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Paul Davis is sworn in as the 12th Premier of Newfoundland and Labrador on Friday Sept. 26, 2014, at Government House in St John's, N.L. Davis says he is reconsidering support of Canada's free trade deal with Europe because the federal government is adding new conditions to a promised fishery fund for his province. THE CANADIAN PRESS/Paul DalyThe Canadian Press

Stephen Harper is meeting Friday with Newfoundland Premier Paul Davis, who's threatened to withdraw support for the Canada-European Union trade agreement if Ottawa doesn't meet his terms for a compensation fund related to the deal.

Mr. Davis, however, is facing pressure from business interests in Newfoundland and Labrador who are now voicing concern over the prospect of the province refusing to comply with the deal.

The Association of Seafood Producers, which represents processors in Canada's easternmost province, has released a statement saying it backs the Comprehensive Economic Trade Agreement (CETA) and does not want to see Newfoundland pull support for the deal.

"As an industry, we were and are supportive of CETA. It is a great opportunity for the industry," said Derek Butler, Executive Director of the Association of Seafood Producers.

"We have long faced punitive tariffs in the EU market, and the chance now to have them removed represents an historical opportunity. That is the win in CETA," Mr. Butler said.

The Newfoundland and Labrador Employers' Council, which represents provincial businesses, says it is worried that Ottawa and St. John's could be at an impasse.

"From our discussions with both levels of government on this issue, it is clear that there is an honest disagreement surrounding the $400-million fund related to CETA. What is concerning is that the positions seem to be hardening," said Richard Alexander, executive director of the council. "It is deeply concerning to businesses that our province would indicate they are considering withdrawing support for CETA, and we really hope that politics will not get in the way of good policy."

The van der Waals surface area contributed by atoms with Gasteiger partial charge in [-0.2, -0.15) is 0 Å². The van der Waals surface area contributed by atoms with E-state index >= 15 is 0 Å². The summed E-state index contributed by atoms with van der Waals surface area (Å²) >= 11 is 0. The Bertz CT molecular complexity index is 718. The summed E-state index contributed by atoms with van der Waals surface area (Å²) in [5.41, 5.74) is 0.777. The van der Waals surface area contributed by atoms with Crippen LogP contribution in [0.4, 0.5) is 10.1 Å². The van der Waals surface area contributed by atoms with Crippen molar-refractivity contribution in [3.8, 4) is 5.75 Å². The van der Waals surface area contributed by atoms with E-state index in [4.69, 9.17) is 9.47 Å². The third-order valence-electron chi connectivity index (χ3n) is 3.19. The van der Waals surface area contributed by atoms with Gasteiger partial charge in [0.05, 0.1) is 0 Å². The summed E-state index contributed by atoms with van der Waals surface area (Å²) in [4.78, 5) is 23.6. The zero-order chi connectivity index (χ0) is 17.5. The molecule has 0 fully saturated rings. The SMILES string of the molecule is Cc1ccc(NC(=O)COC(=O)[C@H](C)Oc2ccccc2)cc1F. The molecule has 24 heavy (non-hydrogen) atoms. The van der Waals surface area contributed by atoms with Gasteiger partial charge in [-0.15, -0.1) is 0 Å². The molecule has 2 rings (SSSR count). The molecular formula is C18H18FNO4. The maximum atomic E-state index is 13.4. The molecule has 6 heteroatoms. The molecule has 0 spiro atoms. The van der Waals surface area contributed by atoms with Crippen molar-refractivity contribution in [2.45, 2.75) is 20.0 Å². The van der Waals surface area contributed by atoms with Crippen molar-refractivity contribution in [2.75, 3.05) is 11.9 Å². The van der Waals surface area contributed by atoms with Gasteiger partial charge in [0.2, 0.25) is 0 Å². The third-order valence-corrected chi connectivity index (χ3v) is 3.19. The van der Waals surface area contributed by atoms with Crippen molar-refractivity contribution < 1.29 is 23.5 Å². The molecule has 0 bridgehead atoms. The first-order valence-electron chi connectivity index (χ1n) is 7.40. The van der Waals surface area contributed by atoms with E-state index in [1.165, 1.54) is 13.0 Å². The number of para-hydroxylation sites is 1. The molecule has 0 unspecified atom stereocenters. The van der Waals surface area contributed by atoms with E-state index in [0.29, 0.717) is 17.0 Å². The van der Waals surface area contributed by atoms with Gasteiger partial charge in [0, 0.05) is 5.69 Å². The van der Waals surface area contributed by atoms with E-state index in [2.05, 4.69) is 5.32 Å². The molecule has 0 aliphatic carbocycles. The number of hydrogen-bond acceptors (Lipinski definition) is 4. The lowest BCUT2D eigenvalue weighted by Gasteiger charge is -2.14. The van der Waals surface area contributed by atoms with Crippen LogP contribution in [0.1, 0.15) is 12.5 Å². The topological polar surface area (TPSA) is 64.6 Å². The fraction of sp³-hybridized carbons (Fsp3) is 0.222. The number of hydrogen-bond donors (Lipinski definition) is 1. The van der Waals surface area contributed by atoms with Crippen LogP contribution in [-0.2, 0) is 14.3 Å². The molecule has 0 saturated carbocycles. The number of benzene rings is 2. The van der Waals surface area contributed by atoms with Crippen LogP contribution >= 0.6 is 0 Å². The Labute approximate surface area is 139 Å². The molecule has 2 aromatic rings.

Newfoundland can't outright block the Canada-European Union trade deal but it can create havoc for Mr. Harper.

Mr. Davis, who warned earlier this week that his support for CETA is "on the line," is accusing Ottawa of reneging on the terms of a separate deal that secured his province's support for the accord.

For Canada to meet the terms of the recently signed trade pact with the 28-country European Union, Newfoundland must jettison what are called minimum processing requirements (MPRs), aimed at protecting local fish plant jobs. The regulations in question stipulate how much of the fish brought ashore in the province must be processed there.

Ottawa promised funds to help the province adjust to the deal.

This compensatory arrangement, as former premier Kathy Dunderdale described it last year, was for Ottawa to pour $280-million into a $400-million fund that would be available for the Newfoundland fishery.

But Mr. Davis said Monday that Ottawa has introduced a new condition and will only pay up if it can be proven that Newfoundland processing jobs are affected.

Letters that Newfoundland wrote to Ottawa previously contradict Mr. Davis and warn there would be job losses from the changes to the processing rules.

"As you can see, any diminution of the MPRs could impact the majority of the workforce and the communities in which they work," says a May 29, 2013 letter to International Trade Minister Ed Fast from the Newfoundland government.

The Harper government says this is untrue and that Ottawa never agreed to give Newfoundland carte blanche to spend the compensation as it sees fit.

Rob Moore, the Conservative minister responsible for Newfoundland and Labrador, who has been involved in negotiating this matter with St. John's, said this week the fund was always intended to compensate specific fishery processing job losses.

"The MPR fund was created to compensate for anticipated losses from the removal of minimum processing requirements. The fund was never intended as a blank cheque that would give the industry in Newfoundland and Labrador an unfair advantage over other Atlantic provinces," Mr. Moore said in a statement.

"We have been clear from the start that the MPR fund was to compensate for demonstrable losses."

But Mr. Davis says Newfoundland never believed relinquishing the processing requirement would cost jobs and instead always considered the $280-million compensation for the province forgoing a long-standing policy.

St. John's wants to use the money to build "a fishery for the future" and spend it on things such as research and development, marketing and infrastructure.

He said Newfoundland will not scrap the processing requirements if Ottawa doesn't remedy this impasse.

"We'll keep our MPRs in place if we don't reach an agreement," Mr. Davis said.

European Union companies would be able to sue Canada under the terms of the trade deal if Newfoundland keeps in place regulations that prevent European companies from removing raw seafood.

This could frustrate compliance with the deal and force Ottawa to pay out compensation to EU companies under the worst-case scenario.

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